How Starína Novak Became a Hayduk
Heroic Ballads of Serbia
George Rapall Noyes & Leonard Bacon
Novak and Rado drank the wine near Bosna the river cold,
With Bógosav. When they had drunk as much as they could hold,
Prince Bogosav began to speak:
“Starína Novak,” said he,
“My brother sworn, now speak the truth, so may God prosper thee!
Why didst thou join the outlaws? What constraint on thee was laid
To go to the wood to break thy neck, and to ply a wretched trade?
And in thine age, moreover, when thy season was past and sped?”
Starína Novak spake to him:
“Prince Bógosav,” he said,
“My brother sworn, since thou askest me, I will even tell thee the truth;
But it was through a hard constraint that I fled, in very sooth.
Thou mayst remember, when Yérina did Sméderevo rear,
She made me a day laborer. I labored there three year.
Wood and stone did I haul for her with my oxen and my wain,
And in the space of full three years not a penny did I gain;
Not even bark sandals for my feet could I win my labor by.
And that I should have pardoned her. When the town was builded high,
She would build towers and gild the doors and windows of the hold.
Each house in the vilayet she taxed three measures of gold,
That is three hundred ducats. Who gave, in the place might live;
But I was poverty-stricken, and had no gold to give.
With the mattock, wherewith I had labored, to the outlaws I fled amain.
I could not stay where Yérina, the accursèd one, did reign,
But ran to the cold Drina, and to rocky Bosnia fled.
When I came near Romániya, there Turkish wooers led
A Turkish damsel homeward. In peace they passed by me.
There remained the Turkish bridegroom; on a great brown steed was he.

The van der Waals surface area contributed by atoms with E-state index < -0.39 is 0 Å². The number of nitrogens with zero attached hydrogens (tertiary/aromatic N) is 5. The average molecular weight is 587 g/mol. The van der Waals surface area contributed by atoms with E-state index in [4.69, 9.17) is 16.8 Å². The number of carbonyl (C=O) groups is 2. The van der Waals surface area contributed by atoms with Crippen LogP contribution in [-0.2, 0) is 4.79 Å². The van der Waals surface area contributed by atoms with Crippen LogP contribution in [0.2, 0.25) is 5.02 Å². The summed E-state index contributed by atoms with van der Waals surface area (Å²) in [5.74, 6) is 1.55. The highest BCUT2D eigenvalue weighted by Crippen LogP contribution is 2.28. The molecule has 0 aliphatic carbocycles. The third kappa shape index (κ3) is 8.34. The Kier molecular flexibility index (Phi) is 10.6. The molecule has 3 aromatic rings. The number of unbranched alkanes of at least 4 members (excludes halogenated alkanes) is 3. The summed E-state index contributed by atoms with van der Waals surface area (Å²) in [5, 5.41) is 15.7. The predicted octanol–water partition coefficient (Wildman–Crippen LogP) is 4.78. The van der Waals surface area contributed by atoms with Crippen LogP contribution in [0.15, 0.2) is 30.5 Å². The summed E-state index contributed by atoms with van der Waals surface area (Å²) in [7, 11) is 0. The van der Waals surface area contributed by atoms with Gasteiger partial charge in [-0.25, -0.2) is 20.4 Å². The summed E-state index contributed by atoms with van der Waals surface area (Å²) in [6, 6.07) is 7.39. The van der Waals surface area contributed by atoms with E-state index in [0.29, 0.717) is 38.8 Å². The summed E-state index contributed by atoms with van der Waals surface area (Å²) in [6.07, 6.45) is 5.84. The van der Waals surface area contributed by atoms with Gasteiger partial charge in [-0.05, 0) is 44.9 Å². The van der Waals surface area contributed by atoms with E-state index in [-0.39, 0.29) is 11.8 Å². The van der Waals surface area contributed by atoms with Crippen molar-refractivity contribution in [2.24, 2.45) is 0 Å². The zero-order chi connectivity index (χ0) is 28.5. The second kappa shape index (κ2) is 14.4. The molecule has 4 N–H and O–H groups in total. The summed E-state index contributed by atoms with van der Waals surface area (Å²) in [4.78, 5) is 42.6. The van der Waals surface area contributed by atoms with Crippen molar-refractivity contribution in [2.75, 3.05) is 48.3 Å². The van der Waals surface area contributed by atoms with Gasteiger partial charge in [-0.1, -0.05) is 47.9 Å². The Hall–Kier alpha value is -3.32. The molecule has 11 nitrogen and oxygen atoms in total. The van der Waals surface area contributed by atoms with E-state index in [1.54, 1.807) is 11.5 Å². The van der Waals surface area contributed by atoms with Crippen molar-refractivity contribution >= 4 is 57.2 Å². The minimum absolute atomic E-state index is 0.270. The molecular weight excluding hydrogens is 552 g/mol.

In peace that Turkish bridegroom he would not let me pass,
But forth he drew a triple whip with three knobs of yellow brass.
Thrice he smote me on the shoulders. Thrice I prayed him in God’s name:
“ ‘I pray thee, Turkish bridegroom, mayst thou have courage and fame!
Mayst thou have a happy marriage, but pass me by in peace!
Thou seest how poor a man am I.’
“But the bridegroom would not cease;
But rather in his anger began to smite the more.
Then at last was I angry, for my shoulders were waxen sore.
With the mattock on my shoulder, the bridegroom did I smite
With one blow from the brown steed’s back, though the stroke was passing light.
And then I leaped upon him, and smote him where he lay,
Twice or thrice, till his spirit from the body fled away.
I reached my hand in his pockets, and there found purses three;
I put them in my bosom, and girt his saber on me.
I left the mattock at his head that the Turks might have withal
Something to bury him with; the steed I mounted, brown and tall.
To the wood of Romániya I went; the wooers saw me there;
But wished not to pursue me, or haply did not dare.
“It is forly year. The forest is better known to me
Than the house of my habitation was ever wont to be.
The roads across the mountains I watch them and I hold.
From the youths of Sárayevo I take their silver and gold,
And their linen and velvet for me and mine; and I can go abroad
And stand in the place of danger, for I fear none but God.”